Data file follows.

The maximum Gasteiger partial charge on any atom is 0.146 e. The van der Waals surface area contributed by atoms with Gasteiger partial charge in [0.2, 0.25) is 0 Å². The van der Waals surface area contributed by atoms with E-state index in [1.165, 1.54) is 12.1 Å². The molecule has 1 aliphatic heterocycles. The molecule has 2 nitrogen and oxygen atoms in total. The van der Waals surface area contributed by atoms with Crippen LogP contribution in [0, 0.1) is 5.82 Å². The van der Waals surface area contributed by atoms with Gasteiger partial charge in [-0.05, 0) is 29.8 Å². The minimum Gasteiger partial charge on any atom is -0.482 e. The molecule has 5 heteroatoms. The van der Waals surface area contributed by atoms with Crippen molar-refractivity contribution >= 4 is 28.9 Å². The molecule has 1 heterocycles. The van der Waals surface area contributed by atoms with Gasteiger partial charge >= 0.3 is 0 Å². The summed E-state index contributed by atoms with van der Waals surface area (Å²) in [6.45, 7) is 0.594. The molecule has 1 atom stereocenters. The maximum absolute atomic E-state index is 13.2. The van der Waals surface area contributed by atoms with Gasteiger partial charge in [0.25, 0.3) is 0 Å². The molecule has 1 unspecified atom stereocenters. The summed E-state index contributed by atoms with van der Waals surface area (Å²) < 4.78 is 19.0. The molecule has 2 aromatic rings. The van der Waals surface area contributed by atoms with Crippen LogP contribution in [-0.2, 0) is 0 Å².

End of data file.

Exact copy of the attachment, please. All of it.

The maximum Gasteiger partial charge on any atom is 0.146 e. The van der Waals surface area contributed by atoms with Gasteiger partial charge in [0.2, 0.25) is 0 Å². The van der Waals surface area contributed by atoms with E-state index in [1.165, 1.54) is 12.1 Å². The molecule has 1 aliphatic heterocycles. The molecule has 2 nitrogen and oxygen atoms in total. The van der Waals surface area contributed by atoms with Crippen LogP contribution in [0, 0.1) is 5.82 Å². The van der Waals surface area contributed by atoms with Gasteiger partial charge in [-0.05, 0) is 29.8 Å². The minimum Gasteiger partial charge on any atom is -0.482 e. The molecule has 5 heteroatoms. The van der Waals surface area contributed by atoms with Crippen molar-refractivity contribution >= 4 is 28.9 Å². The molecule has 1 heterocycles. The van der Waals surface area contributed by atoms with Gasteiger partial charge >= 0.3 is 0 Å². The summed E-state index contributed by atoms with van der Waals surface area (Å²) in [6.45, 7) is 0.594. The molecule has 1 atom stereocenters. The maximum absolute atomic E-state index is 13.2. The van der Waals surface area contributed by atoms with Gasteiger partial charge in [0.25, 0.3) is 0 Å². The molecule has 1 unspecified atom stereocenters. The summed E-state index contributed by atoms with van der Waals surface area (Å²) < 4.78 is 19.0. The molecule has 2 aromatic rings. The van der Waals surface area contributed by atoms with Crippen LogP contribution in [-0.2, 0) is 0 Å².